In the flood, there were vitriolic, uneducated and misguided comments. While unsurprising, it still stung to see people debate Smith’s identity and therefore my right to exist. Other people sharing my post expressed pain and anger over being routinely misgendered, often putting them at risk for discrimination and violence. There was also confusion of how this error could occur, or what it even was.

So much for former co-workers’ and ex-managers’ insistence that LGBTQ issues do not have an audience.

In updates Friday, the AP opted to largely omit pronouns — referring to Smith by their last name and as variations of “the singer” — for most of its brief report and finally inserted a correction line. Still, its awkward phrasing to dance around pronouns does more to confuse the reader than using “they” and writing a brief explanation of pronouns and non-binary identities.

After all, we have a responsibility to make complex subjects accessible to readers. Journalism has legitimized and explained, at length, bitcoins before it has taken seriously LGBTQ people and our terminology.

Journalists often talk about giving a voice to the voiceless. This is where we do some of our most enriching and moving work. Yet it is also where we fail the most marginalized in our communities, using tired excuses that audiences won’t understand or will feel alienated by change.

If only LGBTQ readers were considered, too.

People who we would today call transgender, gender non-conforming, non-binary and more have existed at least as long as newspapers, even if we have not routinely acknowledged them — outside of celebrities and big announcements.

We fail our readers in not reflecting our full history.

Even in this decade, Time magazine, with a historic cover of actress and trans advocate Laverne Cox, declared 2014 was the "transgender tipping point.” And in growing awareness of non-binary transgender people, states have started offering gender-neutral markers for government-issued identification.

Yet many journalists are still covering trans subjects as if they had never before appeared.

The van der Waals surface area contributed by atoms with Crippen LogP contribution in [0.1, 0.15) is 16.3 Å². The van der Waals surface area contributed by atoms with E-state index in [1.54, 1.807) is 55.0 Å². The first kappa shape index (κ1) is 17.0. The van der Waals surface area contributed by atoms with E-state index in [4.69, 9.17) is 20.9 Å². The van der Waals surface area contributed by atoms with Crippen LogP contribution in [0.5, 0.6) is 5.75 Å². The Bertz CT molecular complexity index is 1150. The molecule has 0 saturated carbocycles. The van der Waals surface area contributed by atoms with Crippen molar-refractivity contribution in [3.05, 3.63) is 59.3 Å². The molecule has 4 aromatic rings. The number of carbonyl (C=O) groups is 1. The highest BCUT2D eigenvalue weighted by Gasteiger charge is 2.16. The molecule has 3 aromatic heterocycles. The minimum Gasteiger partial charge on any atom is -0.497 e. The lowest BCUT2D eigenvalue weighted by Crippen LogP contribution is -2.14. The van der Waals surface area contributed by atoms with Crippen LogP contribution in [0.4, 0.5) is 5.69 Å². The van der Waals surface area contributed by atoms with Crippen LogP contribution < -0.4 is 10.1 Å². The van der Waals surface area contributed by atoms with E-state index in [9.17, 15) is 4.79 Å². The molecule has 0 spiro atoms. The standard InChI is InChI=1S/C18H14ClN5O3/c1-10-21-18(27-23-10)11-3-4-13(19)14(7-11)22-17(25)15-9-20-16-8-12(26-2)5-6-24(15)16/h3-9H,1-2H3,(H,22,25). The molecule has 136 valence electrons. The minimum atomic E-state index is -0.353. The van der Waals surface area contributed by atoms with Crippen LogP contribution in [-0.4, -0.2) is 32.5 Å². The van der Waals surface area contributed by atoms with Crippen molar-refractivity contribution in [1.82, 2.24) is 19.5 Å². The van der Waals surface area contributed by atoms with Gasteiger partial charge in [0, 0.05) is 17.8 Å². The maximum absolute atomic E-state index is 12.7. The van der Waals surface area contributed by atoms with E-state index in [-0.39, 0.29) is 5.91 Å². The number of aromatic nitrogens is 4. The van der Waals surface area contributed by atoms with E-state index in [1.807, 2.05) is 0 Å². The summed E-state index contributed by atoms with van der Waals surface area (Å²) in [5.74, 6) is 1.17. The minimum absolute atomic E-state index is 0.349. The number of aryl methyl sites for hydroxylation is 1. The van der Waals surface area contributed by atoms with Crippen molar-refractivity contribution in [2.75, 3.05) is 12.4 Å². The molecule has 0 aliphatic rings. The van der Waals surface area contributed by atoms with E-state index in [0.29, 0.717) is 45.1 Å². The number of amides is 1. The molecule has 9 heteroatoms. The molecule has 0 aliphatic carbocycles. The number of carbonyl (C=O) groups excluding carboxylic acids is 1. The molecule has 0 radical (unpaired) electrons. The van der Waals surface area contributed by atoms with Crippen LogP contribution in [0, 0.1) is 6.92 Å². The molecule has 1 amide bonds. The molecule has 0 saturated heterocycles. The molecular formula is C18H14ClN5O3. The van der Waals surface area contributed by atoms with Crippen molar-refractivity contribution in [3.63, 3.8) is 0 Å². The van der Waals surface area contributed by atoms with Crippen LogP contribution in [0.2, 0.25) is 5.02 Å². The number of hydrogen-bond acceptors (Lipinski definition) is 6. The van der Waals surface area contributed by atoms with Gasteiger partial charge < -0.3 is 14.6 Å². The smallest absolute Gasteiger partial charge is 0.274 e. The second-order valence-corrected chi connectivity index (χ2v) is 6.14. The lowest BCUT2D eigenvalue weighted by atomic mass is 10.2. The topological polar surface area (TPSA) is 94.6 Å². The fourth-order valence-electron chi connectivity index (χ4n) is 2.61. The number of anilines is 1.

The public and the media know gender variances exist, and just judging by replies to my thread, many want and need to learn more. Let’s stop underestimating, and discounting, our audiences.

We are beyond debating the grammatical: leading dictionaries and style guides accept the use of the singular, gender-neutral “they” and remind us that it has been used in the English language — from well-known authors to everyday people — for centuries.

People who insist on miring us in this linguistic debate are either willfully transphobic or are suffering from a lack of nuanced, factual media coverage. Let us not perpetuate this cycle.

And, in the end, sussing out the linguistic merits of a person is not what matters. Grammar does not determine whether a lived experience exists. We do. The beauty of language is that it’s created by and for us. Its mainstream use can no longer write people out of existence.

Thanks to the rise of the internet and social platforms, marginalized groups have more immediate ways to call out these shortcomings.

It’s our job to listen. It costs nothing to learn and respect how someone identifies.

So, we must adapt and bring LGBTQ people into our newsrooms, notebooks and publications for myriad reporting topics. Many of us are already here.

Give weight to our worlds, words and work. Trust us.

Ashley Dye is a copy editor and editor of tbt*'s Coast is Queer. Contact them at adye@tampabay.com or (727) 892-2943. Follow @ashleycdye